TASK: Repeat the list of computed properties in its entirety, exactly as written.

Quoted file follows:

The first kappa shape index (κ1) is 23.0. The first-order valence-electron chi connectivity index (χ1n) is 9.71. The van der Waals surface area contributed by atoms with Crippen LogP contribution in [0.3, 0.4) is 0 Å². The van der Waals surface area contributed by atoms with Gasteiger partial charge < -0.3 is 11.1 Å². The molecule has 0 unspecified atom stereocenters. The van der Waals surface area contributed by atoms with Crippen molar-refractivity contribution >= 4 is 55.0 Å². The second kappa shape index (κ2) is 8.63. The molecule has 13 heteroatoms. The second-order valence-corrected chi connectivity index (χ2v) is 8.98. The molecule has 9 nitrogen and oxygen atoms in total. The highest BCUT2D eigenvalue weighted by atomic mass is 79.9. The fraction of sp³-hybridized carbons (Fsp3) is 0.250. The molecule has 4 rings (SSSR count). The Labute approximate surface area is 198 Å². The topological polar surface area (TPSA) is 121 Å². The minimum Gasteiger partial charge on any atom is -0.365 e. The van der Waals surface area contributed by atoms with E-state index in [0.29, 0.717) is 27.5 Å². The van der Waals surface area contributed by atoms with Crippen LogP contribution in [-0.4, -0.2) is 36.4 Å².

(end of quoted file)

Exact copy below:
The first kappa shape index (κ1) is 23.0. The first-order valence-electron chi connectivity index (χ1n) is 9.71. The van der Waals surface area contributed by atoms with Crippen LogP contribution in [0.3, 0.4) is 0 Å². The van der Waals surface area contributed by atoms with Gasteiger partial charge < -0.3 is 11.1 Å². The molecule has 0 unspecified atom stereocenters. The van der Waals surface area contributed by atoms with Crippen molar-refractivity contribution >= 4 is 55.0 Å². The second kappa shape index (κ2) is 8.63. The molecule has 13 heteroatoms. The second-order valence-corrected chi connectivity index (χ2v) is 8.98. The molecule has 9 nitrogen and oxygen atoms in total. The highest BCUT2D eigenvalue weighted by atomic mass is 79.9. The fraction of sp³-hybridized carbons (Fsp3) is 0.250. The molecule has 4 rings (SSSR count). The Labute approximate surface area is 198 Å². The topological polar surface area (TPSA) is 121 Å². The minimum Gasteiger partial charge on any atom is -0.365 e. The van der Waals surface area contributed by atoms with E-state index in [0.29, 0.717) is 27.5 Å². The van der Waals surface area contributed by atoms with Crippen LogP contribution in [-0.4, -0.2) is 36.4 Å².